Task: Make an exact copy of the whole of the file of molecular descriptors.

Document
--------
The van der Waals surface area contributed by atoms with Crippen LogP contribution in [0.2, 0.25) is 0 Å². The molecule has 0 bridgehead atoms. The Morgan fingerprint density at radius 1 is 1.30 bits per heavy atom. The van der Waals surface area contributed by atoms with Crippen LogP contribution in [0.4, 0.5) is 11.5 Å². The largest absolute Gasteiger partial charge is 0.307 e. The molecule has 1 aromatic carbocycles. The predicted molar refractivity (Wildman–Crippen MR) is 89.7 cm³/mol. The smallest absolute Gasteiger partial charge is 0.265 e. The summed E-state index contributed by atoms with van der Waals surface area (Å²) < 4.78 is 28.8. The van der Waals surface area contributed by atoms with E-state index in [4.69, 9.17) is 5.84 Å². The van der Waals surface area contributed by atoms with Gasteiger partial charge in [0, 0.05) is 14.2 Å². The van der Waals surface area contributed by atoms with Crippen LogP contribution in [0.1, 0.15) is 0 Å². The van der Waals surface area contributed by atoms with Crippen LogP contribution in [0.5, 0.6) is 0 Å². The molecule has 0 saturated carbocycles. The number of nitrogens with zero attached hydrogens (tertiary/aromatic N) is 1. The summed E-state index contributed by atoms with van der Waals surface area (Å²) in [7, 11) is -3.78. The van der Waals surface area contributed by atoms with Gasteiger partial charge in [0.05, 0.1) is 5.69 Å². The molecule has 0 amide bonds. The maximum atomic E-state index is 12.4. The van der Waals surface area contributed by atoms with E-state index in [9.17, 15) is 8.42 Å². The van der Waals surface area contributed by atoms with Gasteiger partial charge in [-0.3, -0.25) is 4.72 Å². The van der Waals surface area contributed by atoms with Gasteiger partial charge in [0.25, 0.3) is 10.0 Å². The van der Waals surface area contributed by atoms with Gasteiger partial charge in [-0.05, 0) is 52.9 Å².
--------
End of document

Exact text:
The van der Waals surface area contributed by atoms with Crippen LogP contribution in [0.2, 0.25) is 0 Å². The molecule has 0 bridgehead atoms. The Morgan fingerprint density at radius 1 is 1.30 bits per heavy atom. The van der Waals surface area contributed by atoms with Crippen LogP contribution in [0.4, 0.5) is 11.5 Å². The largest absolute Gasteiger partial charge is 0.307 e. The molecule has 1 aromatic carbocycles. The predicted molar refractivity (Wildman–Crippen MR) is 89.7 cm³/mol. The smallest absolute Gasteiger partial charge is 0.265 e. The summed E-state index contributed by atoms with van der Waals surface area (Å²) < 4.78 is 28.8. The van der Waals surface area contributed by atoms with E-state index in [4.69, 9.17) is 5.84 Å². The van der Waals surface area contributed by atoms with Gasteiger partial charge in [0, 0.05) is 14.2 Å². The van der Waals surface area contributed by atoms with Crippen LogP contribution in [0.1, 0.15) is 0 Å². The van der Waals surface area contributed by atoms with Crippen LogP contribution in [0.5, 0.6) is 0 Å². The molecule has 0 saturated carbocycles. The number of nitrogens with zero attached hydrogens (tertiary/aromatic N) is 1. The summed E-state index contributed by atoms with van der Waals surface area (Å²) in [7, 11) is -3.78. The van der Waals surface area contributed by atoms with Gasteiger partial charge in [0.05, 0.1) is 5.69 Å². The molecule has 0 amide bonds. The maximum atomic E-state index is 12.4. The van der Waals surface area contributed by atoms with E-state index in [9.17, 15) is 8.42 Å². The van der Waals surface area contributed by atoms with Gasteiger partial charge in [-0.3, -0.25) is 4.72 Å². The van der Waals surface area contributed by atoms with Gasteiger partial charge in [0.25, 0.3) is 10.0 Å². The van der Waals surface area contributed by atoms with Gasteiger partial charge in [-0.05, 0) is 52.9 Å².